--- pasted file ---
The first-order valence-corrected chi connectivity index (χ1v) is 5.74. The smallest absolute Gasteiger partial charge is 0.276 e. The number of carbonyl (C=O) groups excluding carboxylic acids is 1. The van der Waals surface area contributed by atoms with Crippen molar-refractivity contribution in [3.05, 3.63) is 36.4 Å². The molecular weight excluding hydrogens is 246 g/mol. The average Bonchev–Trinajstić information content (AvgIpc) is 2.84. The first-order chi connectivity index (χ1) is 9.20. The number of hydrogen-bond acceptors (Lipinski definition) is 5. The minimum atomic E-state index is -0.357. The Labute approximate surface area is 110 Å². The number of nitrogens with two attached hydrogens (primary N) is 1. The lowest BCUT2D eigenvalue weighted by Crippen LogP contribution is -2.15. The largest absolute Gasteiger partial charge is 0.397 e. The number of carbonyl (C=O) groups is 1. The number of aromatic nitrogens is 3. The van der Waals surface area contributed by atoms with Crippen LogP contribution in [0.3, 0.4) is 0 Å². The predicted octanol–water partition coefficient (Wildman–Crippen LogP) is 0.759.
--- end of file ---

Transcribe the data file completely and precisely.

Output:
The first-order valence-corrected chi connectivity index (χ1v) is 5.74. The smallest absolute Gasteiger partial charge is 0.276 e. The number of carbonyl (C=O) groups excluding carboxylic acids is 1. The van der Waals surface area contributed by atoms with Crippen molar-refractivity contribution in [3.05, 3.63) is 36.4 Å². The molecular weight excluding hydrogens is 246 g/mol. The average Bonchev–Trinajstić information content (AvgIpc) is 2.84. The first-order chi connectivity index (χ1) is 9.20. The number of hydrogen-bond acceptors (Lipinski definition) is 5. The minimum atomic E-state index is -0.357. The Labute approximate surface area is 110 Å². The number of nitrogens with two attached hydrogens (primary N) is 1. The lowest BCUT2D eigenvalue weighted by Crippen LogP contribution is -2.15. The largest absolute Gasteiger partial charge is 0.397 e. The number of carbonyl (C=O) groups is 1. The number of aromatic nitrogens is 3. The van der Waals surface area contributed by atoms with Crippen LogP contribution in [0.3, 0.4) is 0 Å². The predicted octanol–water partition coefficient (Wildman–Crippen LogP) is 0.759.